Chicago hedge fund Citadel may not have the best of luck when it comes to running traditional financial businesses (it's recent disastrous foray into advisory and capital markets - nuf said), but when it comes to picking up nickels and dimes ahead of slower traders (yes there is a name for it, but for lack of immediate legal retaliation by an uber-sensitive Ken Griffin we will leave it to our readers' imagination) by virtue of faster computers and a massive collocated infrastructure, Citadel is second to none (well, except maybe now infamous Latour Trading). Which explains why it is so sensitive to any former employees "borrowing" its special sauce, aka the computer code that is the only thing that gives the hedge fund its fro... er, superior trading execution. It was only last year that the fund went all Friend-O on Misha Malyshev, whose Teza technologies was implicated as the future employee of one now legendary Sergey Aleynikov. Well, it is time for a redux. As Dow Jones reports, "a former technology employee of hedge fund manager Ken Griffin's Citadel LLC was arrested for allegedly stealing sensitive computer trade secrets from the company for his own personal use, the Department of Justice said. According to the complaint affidavit, 24-year-old Yihao Pu, also known as "Ben Pu," was found by Citadel's information technology department to have "downloaded several unauthorized programs," which allegedly allowed him to bypass Citadel's security protocols and transfer files or data from his Citadel computer to an external storage device."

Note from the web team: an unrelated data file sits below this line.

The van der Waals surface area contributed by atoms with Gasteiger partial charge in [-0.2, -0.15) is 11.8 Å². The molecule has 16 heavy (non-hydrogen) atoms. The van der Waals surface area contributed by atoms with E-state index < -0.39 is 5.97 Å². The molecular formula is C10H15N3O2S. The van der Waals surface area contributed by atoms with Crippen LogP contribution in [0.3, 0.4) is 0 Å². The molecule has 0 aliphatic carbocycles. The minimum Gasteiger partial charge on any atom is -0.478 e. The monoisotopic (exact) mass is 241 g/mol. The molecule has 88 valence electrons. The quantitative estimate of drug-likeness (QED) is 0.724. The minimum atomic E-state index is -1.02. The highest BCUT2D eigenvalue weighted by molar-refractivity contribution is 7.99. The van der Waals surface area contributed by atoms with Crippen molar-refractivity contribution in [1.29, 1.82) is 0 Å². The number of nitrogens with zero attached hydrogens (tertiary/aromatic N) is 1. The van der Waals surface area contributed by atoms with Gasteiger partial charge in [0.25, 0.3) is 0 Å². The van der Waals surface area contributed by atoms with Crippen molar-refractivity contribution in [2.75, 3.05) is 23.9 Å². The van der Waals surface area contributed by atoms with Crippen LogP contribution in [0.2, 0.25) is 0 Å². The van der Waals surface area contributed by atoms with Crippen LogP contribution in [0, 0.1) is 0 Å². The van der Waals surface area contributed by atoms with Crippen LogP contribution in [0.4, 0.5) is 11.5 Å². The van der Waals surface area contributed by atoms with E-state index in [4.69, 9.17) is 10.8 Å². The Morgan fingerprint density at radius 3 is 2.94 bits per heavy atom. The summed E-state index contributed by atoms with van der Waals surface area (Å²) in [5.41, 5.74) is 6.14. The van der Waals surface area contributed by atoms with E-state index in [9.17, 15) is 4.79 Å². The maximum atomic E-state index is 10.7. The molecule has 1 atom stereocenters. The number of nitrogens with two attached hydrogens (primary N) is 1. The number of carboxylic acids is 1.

As for where this was found...
Certain files recovered from hard drives disposed in a sanitary canal near the Wilmette Harbor north of Chicago contained "alphas" or building blocks of Citadel's automated electronic trading algorithms and strategies. They also indicated that Pu was attempting to construct a trading strategy similar to the one used by Citadel, the affidavit said.
That's right: the sewer. That's how serious Citadel is when people go stealing their alpha shit: it will dig through.. well, you get the picture.
There was a time when being involved in finance meant lending and borrowing. Those days are gone. Now it is all about scalping milliseconds here and nanoseconds there.
And woe to whoever stands in the way of SkyNet.